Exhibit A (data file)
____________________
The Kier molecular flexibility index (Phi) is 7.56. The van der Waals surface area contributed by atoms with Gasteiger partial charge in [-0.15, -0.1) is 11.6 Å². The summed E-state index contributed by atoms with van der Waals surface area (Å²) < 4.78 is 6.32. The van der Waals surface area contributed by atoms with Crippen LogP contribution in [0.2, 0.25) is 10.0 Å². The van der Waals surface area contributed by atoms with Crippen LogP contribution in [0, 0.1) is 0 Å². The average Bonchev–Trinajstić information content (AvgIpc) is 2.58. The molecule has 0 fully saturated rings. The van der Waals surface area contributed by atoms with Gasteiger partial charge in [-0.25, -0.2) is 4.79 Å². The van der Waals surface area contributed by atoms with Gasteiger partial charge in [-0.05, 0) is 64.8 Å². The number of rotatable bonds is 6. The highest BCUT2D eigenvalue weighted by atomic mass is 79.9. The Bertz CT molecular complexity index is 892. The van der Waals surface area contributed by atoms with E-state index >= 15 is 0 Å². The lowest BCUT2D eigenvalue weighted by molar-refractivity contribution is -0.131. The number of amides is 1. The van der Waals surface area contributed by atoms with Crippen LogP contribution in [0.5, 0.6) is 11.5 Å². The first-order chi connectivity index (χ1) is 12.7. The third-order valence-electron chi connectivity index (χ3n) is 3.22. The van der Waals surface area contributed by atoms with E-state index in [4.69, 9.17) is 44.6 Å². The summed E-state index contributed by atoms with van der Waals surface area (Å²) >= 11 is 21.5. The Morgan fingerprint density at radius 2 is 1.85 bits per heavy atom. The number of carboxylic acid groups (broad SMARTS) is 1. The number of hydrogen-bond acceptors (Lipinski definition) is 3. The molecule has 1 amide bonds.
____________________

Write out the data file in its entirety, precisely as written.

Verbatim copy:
The Kier molecular flexibility index (Phi) is 7.56. The van der Waals surface area contributed by atoms with Gasteiger partial charge in [-0.15, -0.1) is 11.6 Å². The summed E-state index contributed by atoms with van der Waals surface area (Å²) < 4.78 is 6.32. The van der Waals surface area contributed by atoms with Crippen LogP contribution in [0.2, 0.25) is 10.0 Å². The van der Waals surface area contributed by atoms with Crippen LogP contribution in [0, 0.1) is 0 Å². The average Bonchev–Trinajstić information content (AvgIpc) is 2.58. The molecule has 0 fully saturated rings. The van der Waals surface area contributed by atoms with Gasteiger partial charge in [-0.25, -0.2) is 4.79 Å². The van der Waals surface area contributed by atoms with Gasteiger partial charge in [-0.05, 0) is 64.8 Å². The number of rotatable bonds is 6. The highest BCUT2D eigenvalue weighted by atomic mass is 79.9. The Bertz CT molecular complexity index is 892. The van der Waals surface area contributed by atoms with E-state index >= 15 is 0 Å². The lowest BCUT2D eigenvalue weighted by molar-refractivity contribution is -0.131. The number of amides is 1. The van der Waals surface area contributed by atoms with Crippen LogP contribution in [0.5, 0.6) is 11.5 Å². The first-order chi connectivity index (χ1) is 12.7. The third-order valence-electron chi connectivity index (χ3n) is 3.22. The van der Waals surface area contributed by atoms with E-state index in [4.69, 9.17) is 44.6 Å². The summed E-state index contributed by atoms with van der Waals surface area (Å²) >= 11 is 21.5. The Morgan fingerprint density at radius 2 is 1.85 bits per heavy atom. The number of carboxylic acid groups (broad SMARTS) is 1. The number of hydrogen-bond acceptors (Lipinski definition) is 3. The molecule has 1 amide bonds.